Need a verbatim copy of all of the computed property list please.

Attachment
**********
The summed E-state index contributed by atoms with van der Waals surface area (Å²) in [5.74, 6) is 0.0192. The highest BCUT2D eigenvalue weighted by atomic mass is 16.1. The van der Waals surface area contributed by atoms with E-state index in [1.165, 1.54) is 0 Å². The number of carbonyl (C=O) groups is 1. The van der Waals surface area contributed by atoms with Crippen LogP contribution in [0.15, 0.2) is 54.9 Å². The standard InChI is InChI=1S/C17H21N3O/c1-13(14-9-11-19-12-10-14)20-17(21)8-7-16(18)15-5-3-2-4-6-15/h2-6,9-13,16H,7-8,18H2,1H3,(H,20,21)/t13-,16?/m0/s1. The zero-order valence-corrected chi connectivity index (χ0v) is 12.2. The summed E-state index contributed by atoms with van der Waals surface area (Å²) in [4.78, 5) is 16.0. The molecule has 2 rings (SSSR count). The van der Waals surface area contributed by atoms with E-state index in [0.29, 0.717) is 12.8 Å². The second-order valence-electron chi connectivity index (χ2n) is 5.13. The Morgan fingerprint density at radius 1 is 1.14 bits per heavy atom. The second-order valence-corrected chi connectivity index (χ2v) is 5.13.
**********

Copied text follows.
The summed E-state index contributed by atoms with van der Waals surface area (Å²) in [5.74, 6) is 0.0192. The highest BCUT2D eigenvalue weighted by atomic mass is 16.1. The van der Waals surface area contributed by atoms with E-state index in [1.165, 1.54) is 0 Å². The number of carbonyl (C=O) groups is 1. The van der Waals surface area contributed by atoms with Crippen LogP contribution in [0.15, 0.2) is 54.9 Å². The standard InChI is InChI=1S/C17H21N3O/c1-13(14-9-11-19-12-10-14)20-17(21)8-7-16(18)15-5-3-2-4-6-15/h2-6,9-13,16H,7-8,18H2,1H3,(H,20,21)/t13-,16?/m0/s1. The zero-order valence-corrected chi connectivity index (χ0v) is 12.2. The summed E-state index contributed by atoms with van der Waals surface area (Å²) in [4.78, 5) is 16.0. The molecule has 2 rings (SSSR count). The van der Waals surface area contributed by atoms with E-state index in [0.29, 0.717) is 12.8 Å². The second-order valence-electron chi connectivity index (χ2n) is 5.13. The Morgan fingerprint density at radius 1 is 1.14 bits per heavy atom. The second-order valence-corrected chi connectivity index (χ2v) is 5.13.